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RFID Traffic Cops

A team of Japanese researchers developed an RFID system to reduce pedestrian accidents at intersections.
By Andrew Price
Jun 05, 2007—By Beth Bacheldor

Some day, your car's dashboard may alert you that there's a pedestrian, bicyclist or person in a wheelchair in your path. That's the dream of three researchers—Soichi Kubota, Yoshiharu Okamoto and Hideo Oda—who developed a prototype RFID system that could help prevent accidents by giving drivers advance notice that people are on or near the road. They recently tested the system, working with the Yokosuka Intelligent Transport Systems (ITS) Research Center, which develops technology to help reduce traffic accidents.

The researchers applied for and received a radio license from the Japanese government in December 2006, and in early 2007 conducted a field test of the RFID system at an intersection near the ITS Research Center in Yokosuka, Kanagawa. For the trial, two cars were fitted with an on-board vehicle communications and navigation system; it includes an RFID interrogator, special software and a display monitor on the dashboard. A UHF RFID active tag, operating in the 950 MHz frequency range, was affixed to a bicycle. The researchers also installed a low-frequency signal generator in the street and three RFID repeaters on the side of the road.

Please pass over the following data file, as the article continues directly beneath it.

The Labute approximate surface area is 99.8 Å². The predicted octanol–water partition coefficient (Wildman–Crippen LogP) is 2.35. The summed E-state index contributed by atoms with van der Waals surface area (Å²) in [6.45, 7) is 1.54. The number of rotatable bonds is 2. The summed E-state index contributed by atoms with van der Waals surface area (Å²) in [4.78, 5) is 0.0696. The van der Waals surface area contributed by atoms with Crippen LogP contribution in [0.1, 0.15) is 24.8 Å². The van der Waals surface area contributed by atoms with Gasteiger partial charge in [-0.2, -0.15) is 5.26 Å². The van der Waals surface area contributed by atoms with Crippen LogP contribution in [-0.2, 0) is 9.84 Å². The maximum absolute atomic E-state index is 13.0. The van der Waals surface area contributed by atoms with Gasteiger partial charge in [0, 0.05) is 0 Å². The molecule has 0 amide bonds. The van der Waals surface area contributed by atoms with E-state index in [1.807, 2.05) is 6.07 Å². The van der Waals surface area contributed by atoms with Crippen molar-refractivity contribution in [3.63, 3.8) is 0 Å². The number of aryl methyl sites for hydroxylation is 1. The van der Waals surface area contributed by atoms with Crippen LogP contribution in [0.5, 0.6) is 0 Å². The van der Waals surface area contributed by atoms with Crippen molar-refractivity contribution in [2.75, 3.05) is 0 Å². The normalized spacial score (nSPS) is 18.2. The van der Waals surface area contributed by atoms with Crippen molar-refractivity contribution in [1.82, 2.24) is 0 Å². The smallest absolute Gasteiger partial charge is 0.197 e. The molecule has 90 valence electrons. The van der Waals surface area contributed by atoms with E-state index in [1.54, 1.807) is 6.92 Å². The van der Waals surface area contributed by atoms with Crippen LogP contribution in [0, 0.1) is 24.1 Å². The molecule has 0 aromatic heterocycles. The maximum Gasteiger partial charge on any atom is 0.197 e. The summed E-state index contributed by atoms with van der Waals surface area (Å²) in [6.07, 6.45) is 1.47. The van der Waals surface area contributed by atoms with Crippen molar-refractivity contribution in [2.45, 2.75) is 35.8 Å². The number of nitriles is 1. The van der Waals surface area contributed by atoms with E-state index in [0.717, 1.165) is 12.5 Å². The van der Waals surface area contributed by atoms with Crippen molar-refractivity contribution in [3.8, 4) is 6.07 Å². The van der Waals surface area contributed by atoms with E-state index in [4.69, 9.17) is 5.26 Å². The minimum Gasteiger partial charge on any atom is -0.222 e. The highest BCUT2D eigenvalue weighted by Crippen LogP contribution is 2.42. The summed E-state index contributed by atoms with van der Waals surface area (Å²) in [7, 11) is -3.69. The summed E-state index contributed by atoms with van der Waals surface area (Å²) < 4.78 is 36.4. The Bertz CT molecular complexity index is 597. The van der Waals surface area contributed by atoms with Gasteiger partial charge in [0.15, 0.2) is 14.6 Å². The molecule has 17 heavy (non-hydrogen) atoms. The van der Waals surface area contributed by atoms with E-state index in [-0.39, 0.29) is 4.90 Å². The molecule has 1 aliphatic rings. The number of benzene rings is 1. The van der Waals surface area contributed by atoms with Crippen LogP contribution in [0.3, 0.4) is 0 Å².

An RFID vehicle communications and navigation system could give drivers advance notice that people are on or near the road.

Here's how the system works: When a tagged bicycle enters the intersection, the generator emits LF electromagnetic induction waves that communicate its position to the tag; that, in turn, excites the tag to emit its own RF signals, which have a unique ID number and the generator's positional data. When a car nears the intersection, the repeaters pick up the tag's RF signal and communicate the data to the interrogator on the car. The car's communications system processes the tag data and cross-references it with the car's position and direction of motion (determined by the navigation system). If it determines the tag is in front of the car, an alert appears on the display monitor on the dashboard.

The field test validated the system but Kubota says it's not ready to be developed into a commercial product, because it's impractical to reconstruct intersections so that the generators could be buried in the roads. Without those exciters, the tags would have to communicate directly with the vehicles, which would require a more expensive GPS device. Nonetheless, the researchers plan to continue working on the system, adding safety features that will warn tag carriers of approaching vehicles. "We will improve the hardware and software," says Kubota, "and do more field tests for verification and efficacy of the system until December."
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